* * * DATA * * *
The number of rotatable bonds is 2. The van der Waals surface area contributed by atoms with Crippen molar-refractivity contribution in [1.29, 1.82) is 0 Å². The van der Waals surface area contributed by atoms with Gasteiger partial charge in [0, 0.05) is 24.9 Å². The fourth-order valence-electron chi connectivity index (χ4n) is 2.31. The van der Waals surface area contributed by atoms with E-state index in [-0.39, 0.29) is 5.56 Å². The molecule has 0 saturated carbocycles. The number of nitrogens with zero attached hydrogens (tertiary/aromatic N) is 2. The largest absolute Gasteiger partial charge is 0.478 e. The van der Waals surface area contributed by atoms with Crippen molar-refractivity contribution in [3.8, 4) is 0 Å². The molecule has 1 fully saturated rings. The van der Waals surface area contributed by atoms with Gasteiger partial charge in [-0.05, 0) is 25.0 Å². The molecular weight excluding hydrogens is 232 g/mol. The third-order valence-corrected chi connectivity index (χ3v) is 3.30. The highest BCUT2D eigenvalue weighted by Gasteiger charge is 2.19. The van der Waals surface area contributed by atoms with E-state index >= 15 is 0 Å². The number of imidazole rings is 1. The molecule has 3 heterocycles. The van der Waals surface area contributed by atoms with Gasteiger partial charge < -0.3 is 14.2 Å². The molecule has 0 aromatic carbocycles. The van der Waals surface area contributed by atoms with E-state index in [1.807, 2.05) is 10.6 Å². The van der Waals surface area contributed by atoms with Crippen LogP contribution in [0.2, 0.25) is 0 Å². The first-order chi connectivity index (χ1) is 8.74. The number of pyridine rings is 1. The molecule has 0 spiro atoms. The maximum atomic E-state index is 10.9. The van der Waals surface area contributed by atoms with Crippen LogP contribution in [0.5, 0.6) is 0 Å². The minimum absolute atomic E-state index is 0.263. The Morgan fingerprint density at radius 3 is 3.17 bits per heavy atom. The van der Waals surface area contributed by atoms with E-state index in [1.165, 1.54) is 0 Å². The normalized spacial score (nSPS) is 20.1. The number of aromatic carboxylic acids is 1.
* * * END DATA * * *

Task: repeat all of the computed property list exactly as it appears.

The number of rotatable bonds is 2. The van der Waals surface area contributed by atoms with Crippen molar-refractivity contribution in [1.29, 1.82) is 0 Å². The van der Waals surface area contributed by atoms with Gasteiger partial charge in [0, 0.05) is 24.9 Å². The fourth-order valence-electron chi connectivity index (χ4n) is 2.31. The van der Waals surface area contributed by atoms with E-state index in [-0.39, 0.29) is 5.56 Å². The molecule has 0 saturated carbocycles. The number of nitrogens with zero attached hydrogens (tertiary/aromatic N) is 2. The largest absolute Gasteiger partial charge is 0.478 e. The van der Waals surface area contributed by atoms with Crippen molar-refractivity contribution in [3.8, 4) is 0 Å². The molecule has 1 fully saturated rings. The van der Waals surface area contributed by atoms with Gasteiger partial charge in [-0.05, 0) is 25.0 Å². The molecular weight excluding hydrogens is 232 g/mol. The third-order valence-corrected chi connectivity index (χ3v) is 3.30. The highest BCUT2D eigenvalue weighted by Gasteiger charge is 2.19. The van der Waals surface area contributed by atoms with E-state index >= 15 is 0 Å². The number of imidazole rings is 1. The molecule has 3 heterocycles. The van der Waals surface area contributed by atoms with Gasteiger partial charge < -0.3 is 14.2 Å². The molecule has 0 aromatic carbocycles. The van der Waals surface area contributed by atoms with E-state index in [1.807, 2.05) is 10.6 Å². The van der Waals surface area contributed by atoms with Crippen LogP contribution in [0.2, 0.25) is 0 Å². The first-order chi connectivity index (χ1) is 8.74. The number of pyridine rings is 1. The molecule has 0 spiro atoms. The maximum atomic E-state index is 10.9. The van der Waals surface area contributed by atoms with Crippen LogP contribution in [0.5, 0.6) is 0 Å². The minimum absolute atomic E-state index is 0.263. The Morgan fingerprint density at radius 3 is 3.17 bits per heavy atom. The van der Waals surface area contributed by atoms with E-state index in [1.165, 1.54) is 0 Å². The normalized spacial score (nSPS) is 20.1. The number of aromatic carboxylic acids is 1.